I have portrayed more than 3,000 people in 13 different countries, 19 different cities around the world. Just to mention some of them — from someone included in the Forbes list, to refugees who crossed the Mediterranean by boat. In Paris, from the UNESCO Headquarters to a shelter. And students both in Switzerland and favelas in Rio de Janeiro.
All kinds of beliefs, gender identities or physical impairments, a newborn or terminally ill. We all together build Humanae.
Those portraits make us rethink how we see each other. When modern science is questioning the race concept, what does it mean for us to be black, white, yellow, red? Is it the eye, the nose, the mouth, the hair? Or does it have to do with our origin, nationality or bank account?
This personal exercise turned out to be a discovery. Suddenly I realized that Humanae was useful for many people. It represents a sort of mirror for those who cannot find themselves reflected in any label.
It was amazing that people started to share their thoughts about the work with me. I have hundreds of that, I will share with you, too.
A mother of 11 years — A mother of an 11-year-old girl wrote me, "Very good for me as a tool to work on her confidence, as this past weekend one of her girlfriends argued with her that she does not belong and should not be allowed to live in Norway. So your work has a very special place in my heart and it's very important for me."
A woman shared her portrait on Facebook and wrote, "All my life, people from across the globe had difficulties to place me in a group, a stereotype, a box. Perhaps we should stop. Instead of framing, ask the individual, 'How would you label yourself?' Then I would say, 'Hi. I'm Massiel. I'm a Dominican-Dutch, I grew up in a mixed family and I'm a bisexual woman.' "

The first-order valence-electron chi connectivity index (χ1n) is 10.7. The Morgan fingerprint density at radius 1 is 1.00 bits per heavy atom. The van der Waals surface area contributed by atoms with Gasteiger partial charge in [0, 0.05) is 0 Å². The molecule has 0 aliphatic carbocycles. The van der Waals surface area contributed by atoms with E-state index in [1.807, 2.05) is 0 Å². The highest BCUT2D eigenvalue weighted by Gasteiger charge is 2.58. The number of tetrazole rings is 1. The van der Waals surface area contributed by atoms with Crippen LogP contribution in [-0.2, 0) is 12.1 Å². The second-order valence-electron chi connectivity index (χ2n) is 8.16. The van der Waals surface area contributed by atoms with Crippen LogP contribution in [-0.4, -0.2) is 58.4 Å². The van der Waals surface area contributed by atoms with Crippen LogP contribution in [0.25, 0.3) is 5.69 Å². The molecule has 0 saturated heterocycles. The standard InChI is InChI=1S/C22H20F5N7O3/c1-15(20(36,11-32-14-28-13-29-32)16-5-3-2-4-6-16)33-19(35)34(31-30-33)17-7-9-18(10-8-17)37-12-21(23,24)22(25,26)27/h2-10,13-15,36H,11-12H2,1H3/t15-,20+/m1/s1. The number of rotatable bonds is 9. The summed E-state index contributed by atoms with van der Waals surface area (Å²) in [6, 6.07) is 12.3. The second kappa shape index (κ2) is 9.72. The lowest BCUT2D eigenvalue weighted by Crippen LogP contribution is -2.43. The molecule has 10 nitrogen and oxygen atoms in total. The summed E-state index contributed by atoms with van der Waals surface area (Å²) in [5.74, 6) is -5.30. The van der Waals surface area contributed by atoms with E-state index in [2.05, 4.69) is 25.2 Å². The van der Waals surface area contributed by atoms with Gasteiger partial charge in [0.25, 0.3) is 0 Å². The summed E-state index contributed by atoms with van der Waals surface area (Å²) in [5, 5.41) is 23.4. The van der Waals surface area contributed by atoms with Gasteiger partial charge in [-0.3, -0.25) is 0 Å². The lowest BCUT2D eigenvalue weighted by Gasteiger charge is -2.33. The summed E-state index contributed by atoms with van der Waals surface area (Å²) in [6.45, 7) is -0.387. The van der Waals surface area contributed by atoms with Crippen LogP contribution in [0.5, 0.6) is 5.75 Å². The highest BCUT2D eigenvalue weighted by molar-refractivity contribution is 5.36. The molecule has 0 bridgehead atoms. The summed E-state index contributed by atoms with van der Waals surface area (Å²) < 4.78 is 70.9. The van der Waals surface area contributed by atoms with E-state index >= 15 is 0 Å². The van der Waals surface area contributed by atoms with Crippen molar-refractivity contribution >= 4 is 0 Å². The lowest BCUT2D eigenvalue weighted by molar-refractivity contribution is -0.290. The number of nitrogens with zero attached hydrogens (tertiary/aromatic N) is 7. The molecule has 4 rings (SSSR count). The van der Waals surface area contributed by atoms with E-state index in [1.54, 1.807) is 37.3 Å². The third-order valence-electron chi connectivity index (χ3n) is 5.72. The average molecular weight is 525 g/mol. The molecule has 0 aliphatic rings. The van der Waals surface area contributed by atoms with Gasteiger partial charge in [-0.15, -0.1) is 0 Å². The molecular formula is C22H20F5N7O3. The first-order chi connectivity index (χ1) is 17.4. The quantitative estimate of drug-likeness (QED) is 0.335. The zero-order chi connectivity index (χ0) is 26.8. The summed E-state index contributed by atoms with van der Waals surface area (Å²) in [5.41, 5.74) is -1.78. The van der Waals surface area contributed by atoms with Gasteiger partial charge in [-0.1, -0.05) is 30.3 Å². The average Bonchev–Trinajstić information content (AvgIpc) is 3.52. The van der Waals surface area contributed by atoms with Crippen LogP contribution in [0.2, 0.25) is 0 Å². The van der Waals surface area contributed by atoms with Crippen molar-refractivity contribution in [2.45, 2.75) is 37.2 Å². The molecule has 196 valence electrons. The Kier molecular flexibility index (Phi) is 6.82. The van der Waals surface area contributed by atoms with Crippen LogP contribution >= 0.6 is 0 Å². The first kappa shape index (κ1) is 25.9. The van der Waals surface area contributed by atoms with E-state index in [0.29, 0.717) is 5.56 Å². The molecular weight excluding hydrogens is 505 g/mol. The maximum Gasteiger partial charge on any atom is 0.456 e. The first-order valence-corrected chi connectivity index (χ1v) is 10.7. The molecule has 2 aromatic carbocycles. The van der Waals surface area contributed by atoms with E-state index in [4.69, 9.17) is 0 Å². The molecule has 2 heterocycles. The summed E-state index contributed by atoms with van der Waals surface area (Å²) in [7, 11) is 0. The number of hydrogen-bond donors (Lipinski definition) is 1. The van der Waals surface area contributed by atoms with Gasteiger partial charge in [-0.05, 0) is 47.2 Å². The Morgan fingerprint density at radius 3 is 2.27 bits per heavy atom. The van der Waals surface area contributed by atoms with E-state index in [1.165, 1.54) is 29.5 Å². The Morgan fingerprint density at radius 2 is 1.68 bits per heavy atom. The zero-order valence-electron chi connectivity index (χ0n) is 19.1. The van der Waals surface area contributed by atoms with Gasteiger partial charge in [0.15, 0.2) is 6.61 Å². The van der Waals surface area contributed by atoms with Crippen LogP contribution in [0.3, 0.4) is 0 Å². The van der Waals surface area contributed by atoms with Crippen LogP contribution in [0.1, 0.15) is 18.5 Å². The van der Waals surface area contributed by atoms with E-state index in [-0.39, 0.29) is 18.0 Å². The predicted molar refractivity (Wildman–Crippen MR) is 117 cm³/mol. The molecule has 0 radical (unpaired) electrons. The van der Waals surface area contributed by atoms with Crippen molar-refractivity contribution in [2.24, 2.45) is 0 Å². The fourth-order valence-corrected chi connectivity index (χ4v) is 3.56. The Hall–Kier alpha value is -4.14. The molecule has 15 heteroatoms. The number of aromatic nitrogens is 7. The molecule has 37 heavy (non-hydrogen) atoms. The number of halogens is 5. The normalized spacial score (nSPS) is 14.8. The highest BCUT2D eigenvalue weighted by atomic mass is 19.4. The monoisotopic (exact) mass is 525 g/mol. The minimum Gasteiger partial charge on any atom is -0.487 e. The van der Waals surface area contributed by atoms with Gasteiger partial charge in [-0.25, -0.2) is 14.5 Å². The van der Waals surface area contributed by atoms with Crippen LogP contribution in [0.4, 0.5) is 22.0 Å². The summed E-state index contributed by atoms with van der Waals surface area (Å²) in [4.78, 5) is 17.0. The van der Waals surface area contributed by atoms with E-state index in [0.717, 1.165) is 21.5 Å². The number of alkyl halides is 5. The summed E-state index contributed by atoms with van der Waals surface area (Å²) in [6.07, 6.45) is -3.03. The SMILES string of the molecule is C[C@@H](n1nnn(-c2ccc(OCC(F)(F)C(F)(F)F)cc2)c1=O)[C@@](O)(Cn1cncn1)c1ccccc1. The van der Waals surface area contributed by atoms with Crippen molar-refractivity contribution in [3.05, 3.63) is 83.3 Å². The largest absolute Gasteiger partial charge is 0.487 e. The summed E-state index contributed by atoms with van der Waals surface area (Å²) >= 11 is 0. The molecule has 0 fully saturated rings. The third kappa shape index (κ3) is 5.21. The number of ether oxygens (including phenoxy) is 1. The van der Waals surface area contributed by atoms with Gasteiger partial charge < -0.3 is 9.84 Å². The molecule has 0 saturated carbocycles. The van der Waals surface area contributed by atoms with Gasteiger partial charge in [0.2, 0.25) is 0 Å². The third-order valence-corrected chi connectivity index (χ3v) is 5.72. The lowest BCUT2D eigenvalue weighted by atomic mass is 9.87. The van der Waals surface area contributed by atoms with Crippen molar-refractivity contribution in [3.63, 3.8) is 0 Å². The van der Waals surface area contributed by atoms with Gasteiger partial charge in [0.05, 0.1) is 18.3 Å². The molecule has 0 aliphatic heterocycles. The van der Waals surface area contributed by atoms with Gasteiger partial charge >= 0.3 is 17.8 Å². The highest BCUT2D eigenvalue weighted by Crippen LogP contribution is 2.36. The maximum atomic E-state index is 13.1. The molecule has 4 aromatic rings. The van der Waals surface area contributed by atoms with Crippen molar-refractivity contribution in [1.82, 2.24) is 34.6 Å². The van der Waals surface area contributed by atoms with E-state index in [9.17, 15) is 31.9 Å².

Besides these unexpected and touching reactions, Humanae finds a new life in a different variety of fields. Just to show you some examples, illustrators and art students using it as a reference for their sketches and their studies. It's a collection of faces.
Researchers in the fields of anthropology, physics and neuroscience use Humanae with different scientific approaches related to human ethnicity, optophysiology, face recognition or Alzheimer's.
One of the most important impacts of the project is that Humanae was chosen to be the cover of Foreign Affairs, one of the most relevant political publications. And talking about foreign affairs, I found the perfect ambassadors for my project ... teachers. They are the ones that use Humanae as a tool for educational purposes. Their passion encourages me to go back to drawing classes, but this time as a teacher myself.
My students, both adults and kids, paint their self-portraits, trying to discover their own unique color.
As a photographer, I realize that I can be a channel for others to communicate. As an individual, as Angélica, every time I take a picture, I feel that I am sitting in front of a therapist. All the frustration, fear and loneliness that I once felt ... becomes love.
The last country — the last country in the world who abolished slavery is the country where I was born, Brazil. We still have to work hard to abolish discrimination. That remains a common practice worldwide, and that will not disappear by itself.